Here is another piece of Eico test equipment I bought at a local Ham flea market.
I had no real need for it but the asking price was low and I like collecting old test equipment. It can measure AC/DC volts and resistance. It came with an original construction manual but no test leads. The manual is dated 1952. The VTVM (Vacuum Tube Volt Meter) contains 3 tubes, a 6X5 power rectifier, a 6H6 rectifier and a 6SN7 DC amplifier.
When I had a chance to try it out I noticed the meter was way out of balance and unusable. Even the meter mechanical zero adjustment would not zero the meter. I had no previous experience in meter balancing and initially was reluctant to try it but I had nothing to lose. I took the meter apart and repositioned the spring that was located on the opposite side of the needle pivot until the meter would mechanically zero. This was all that was required. I physically rotated the meter in various positions to confirm that the needle would remain at zero. It was not perfect but was very good. I then reassembled the meter and proceeded to do the VTVM calibration. The construction manual did not include the calibration procedure but the instruction manual available on the BAMA website did included the calibration procedure.
The calibration went well with the aid of the more modern test equipment I have. For the AC calibration the manual suggested using the utility line voltage for the source. The Common and the Ohm-AC inputs are to be used for this measurement. The Common input is at case ground so connecting the common test lead to the AC neutral becomes very important. Reversing the leads can be easily done. If reversed, the VTVM case will be hot (live) and also if the VTVM is grounded, sparks will fly. The line cord has a non polarized 2 prong plug.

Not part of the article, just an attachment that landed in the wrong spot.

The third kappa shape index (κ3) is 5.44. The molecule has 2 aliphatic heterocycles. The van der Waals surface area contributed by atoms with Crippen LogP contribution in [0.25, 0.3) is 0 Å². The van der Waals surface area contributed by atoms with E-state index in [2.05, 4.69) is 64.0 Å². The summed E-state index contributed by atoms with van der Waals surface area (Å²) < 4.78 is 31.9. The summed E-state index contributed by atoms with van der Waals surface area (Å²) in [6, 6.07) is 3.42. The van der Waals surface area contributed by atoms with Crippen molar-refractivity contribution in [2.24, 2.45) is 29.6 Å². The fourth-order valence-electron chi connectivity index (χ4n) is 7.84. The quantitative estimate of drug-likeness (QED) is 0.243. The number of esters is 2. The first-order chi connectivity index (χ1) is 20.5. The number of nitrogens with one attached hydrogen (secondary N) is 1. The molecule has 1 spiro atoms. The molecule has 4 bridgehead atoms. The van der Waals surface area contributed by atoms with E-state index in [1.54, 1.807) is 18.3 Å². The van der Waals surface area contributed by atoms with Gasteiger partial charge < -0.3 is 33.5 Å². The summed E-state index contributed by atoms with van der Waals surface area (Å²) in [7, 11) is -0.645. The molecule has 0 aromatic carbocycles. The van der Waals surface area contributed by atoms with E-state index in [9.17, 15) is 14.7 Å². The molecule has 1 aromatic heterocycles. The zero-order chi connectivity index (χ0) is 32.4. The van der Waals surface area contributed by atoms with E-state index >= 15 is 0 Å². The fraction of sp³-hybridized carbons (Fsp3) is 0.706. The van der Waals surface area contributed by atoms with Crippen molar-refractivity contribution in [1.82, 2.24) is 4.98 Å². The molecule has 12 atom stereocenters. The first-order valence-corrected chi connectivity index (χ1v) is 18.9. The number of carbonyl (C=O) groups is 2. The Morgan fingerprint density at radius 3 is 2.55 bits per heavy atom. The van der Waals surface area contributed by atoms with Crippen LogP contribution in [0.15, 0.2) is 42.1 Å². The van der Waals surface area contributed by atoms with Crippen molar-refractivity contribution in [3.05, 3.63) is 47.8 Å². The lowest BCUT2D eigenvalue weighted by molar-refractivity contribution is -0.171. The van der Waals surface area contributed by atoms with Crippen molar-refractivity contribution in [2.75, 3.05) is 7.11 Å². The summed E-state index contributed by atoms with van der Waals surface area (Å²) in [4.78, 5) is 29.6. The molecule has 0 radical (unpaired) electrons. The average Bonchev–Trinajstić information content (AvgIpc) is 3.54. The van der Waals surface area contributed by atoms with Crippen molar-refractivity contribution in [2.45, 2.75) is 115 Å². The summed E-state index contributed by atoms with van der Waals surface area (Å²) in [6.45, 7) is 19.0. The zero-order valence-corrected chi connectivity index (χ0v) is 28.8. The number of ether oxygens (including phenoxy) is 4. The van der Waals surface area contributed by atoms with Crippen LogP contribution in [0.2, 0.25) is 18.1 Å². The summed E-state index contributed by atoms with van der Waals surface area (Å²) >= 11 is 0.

I did not spend a lot of time checking the accuracy of the instrument. Overall it seemed pretty good considering it's vintage and quality (it's not a Hewlett-Packard). The meter tracked better than I expected. In the past I had a Heathkit VTVM. I can't remember the model number but at the time I wasn't all that impressed with the accuracy. Overall the Eico accuracy seems better.
As mentioned above the Eico 221 did not come with test leads. For AC and resistance measurements I used the test leads from my Triplett 630A VOM (Volt Ohm Meter). For DC measurements I build a test lead using a piece of Teflon coax cable. The schematic showed 15 MegOhms of resistance installed in the probe.
It is likely I will not use this VTVM much, if at all. Any of my modern meters are more accurate and easier to use. One advantage of this VTVM is the high DC input resistance "impedance" of 25 MegOhms. A typical modern DMM (Digital Multi Meter) may be around 10 MegOhms. Occasionally the higher input resistance may be useful especially when working on old tube type equipment. Sometimes there is also an advantage in using an analogue meter for voltage measurements.